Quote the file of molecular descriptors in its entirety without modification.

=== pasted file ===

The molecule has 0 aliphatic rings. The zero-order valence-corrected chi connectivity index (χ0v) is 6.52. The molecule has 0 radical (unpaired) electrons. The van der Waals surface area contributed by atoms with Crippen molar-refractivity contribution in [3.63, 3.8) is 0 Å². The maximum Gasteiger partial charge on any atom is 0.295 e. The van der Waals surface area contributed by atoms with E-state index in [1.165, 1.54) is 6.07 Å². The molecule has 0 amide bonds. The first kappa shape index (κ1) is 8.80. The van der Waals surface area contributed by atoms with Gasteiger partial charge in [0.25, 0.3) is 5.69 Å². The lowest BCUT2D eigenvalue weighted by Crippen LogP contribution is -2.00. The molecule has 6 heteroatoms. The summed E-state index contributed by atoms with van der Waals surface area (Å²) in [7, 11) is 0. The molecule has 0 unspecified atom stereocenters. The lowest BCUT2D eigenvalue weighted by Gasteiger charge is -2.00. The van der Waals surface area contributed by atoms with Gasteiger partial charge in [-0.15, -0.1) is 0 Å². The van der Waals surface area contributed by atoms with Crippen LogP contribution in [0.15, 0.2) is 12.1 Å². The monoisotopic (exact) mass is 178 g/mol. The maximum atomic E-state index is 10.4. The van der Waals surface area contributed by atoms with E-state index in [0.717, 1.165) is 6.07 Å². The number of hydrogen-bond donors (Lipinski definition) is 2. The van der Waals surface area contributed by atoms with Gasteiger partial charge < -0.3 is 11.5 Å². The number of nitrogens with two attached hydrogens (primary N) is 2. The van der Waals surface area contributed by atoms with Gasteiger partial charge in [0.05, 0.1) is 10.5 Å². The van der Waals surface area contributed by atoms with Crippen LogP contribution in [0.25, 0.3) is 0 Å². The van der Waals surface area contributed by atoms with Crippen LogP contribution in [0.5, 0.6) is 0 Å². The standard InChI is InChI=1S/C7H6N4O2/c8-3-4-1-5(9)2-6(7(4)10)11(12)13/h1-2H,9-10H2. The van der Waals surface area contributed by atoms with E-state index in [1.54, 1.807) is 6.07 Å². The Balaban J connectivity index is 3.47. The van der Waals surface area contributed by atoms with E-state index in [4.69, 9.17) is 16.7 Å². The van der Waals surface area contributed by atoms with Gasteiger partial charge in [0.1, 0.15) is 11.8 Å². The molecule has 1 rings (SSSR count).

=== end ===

The molecule has 0 aliphatic rings. The zero-order valence-corrected chi connectivity index (χ0v) is 6.52. The molecule has 0 radical (unpaired) electrons. The van der Waals surface area contributed by atoms with Crippen molar-refractivity contribution in [3.63, 3.8) is 0 Å². The maximum Gasteiger partial charge on any atom is 0.295 e. The van der Waals surface area contributed by atoms with E-state index in [1.165, 1.54) is 6.07 Å². The molecule has 0 amide bonds. The first kappa shape index (κ1) is 8.80. The van der Waals surface area contributed by atoms with Gasteiger partial charge in [0.25, 0.3) is 5.69 Å². The lowest BCUT2D eigenvalue weighted by Crippen LogP contribution is -2.00. The molecule has 6 heteroatoms. The summed E-state index contributed by atoms with van der Waals surface area (Å²) in [7, 11) is 0. The molecule has 0 unspecified atom stereocenters. The lowest BCUT2D eigenvalue weighted by Gasteiger charge is -2.00. The van der Waals surface area contributed by atoms with Gasteiger partial charge in [-0.15, -0.1) is 0 Å². The van der Waals surface area contributed by atoms with Crippen LogP contribution in [0.15, 0.2) is 12.1 Å². The monoisotopic (exact) mass is 178 g/mol. The maximum atomic E-state index is 10.4. The van der Waals surface area contributed by atoms with E-state index in [0.717, 1.165) is 6.07 Å². The number of hydrogen-bond donors (Lipinski definition) is 2. The van der Waals surface area contributed by atoms with Gasteiger partial charge < -0.3 is 11.5 Å². The number of nitrogens with two attached hydrogens (primary N) is 2. The van der Waals surface area contributed by atoms with Gasteiger partial charge in [0.05, 0.1) is 10.5 Å². The van der Waals surface area contributed by atoms with Crippen LogP contribution in [0.25, 0.3) is 0 Å². The van der Waals surface area contributed by atoms with Crippen LogP contribution in [0.5, 0.6) is 0 Å². The standard InChI is InChI=1S/C7H6N4O2/c8-3-4-1-5(9)2-6(7(4)10)11(12)13/h1-2H,9-10H2. The van der Waals surface area contributed by atoms with E-state index in [1.54, 1.807) is 6.07 Å². The Balaban J connectivity index is 3.47. The van der Waals surface area contributed by atoms with E-state index in [4.69, 9.17) is 16.7 Å². The van der Waals surface area contributed by atoms with Gasteiger partial charge in [0.1, 0.15) is 11.8 Å². The molecule has 1 rings (SSSR count).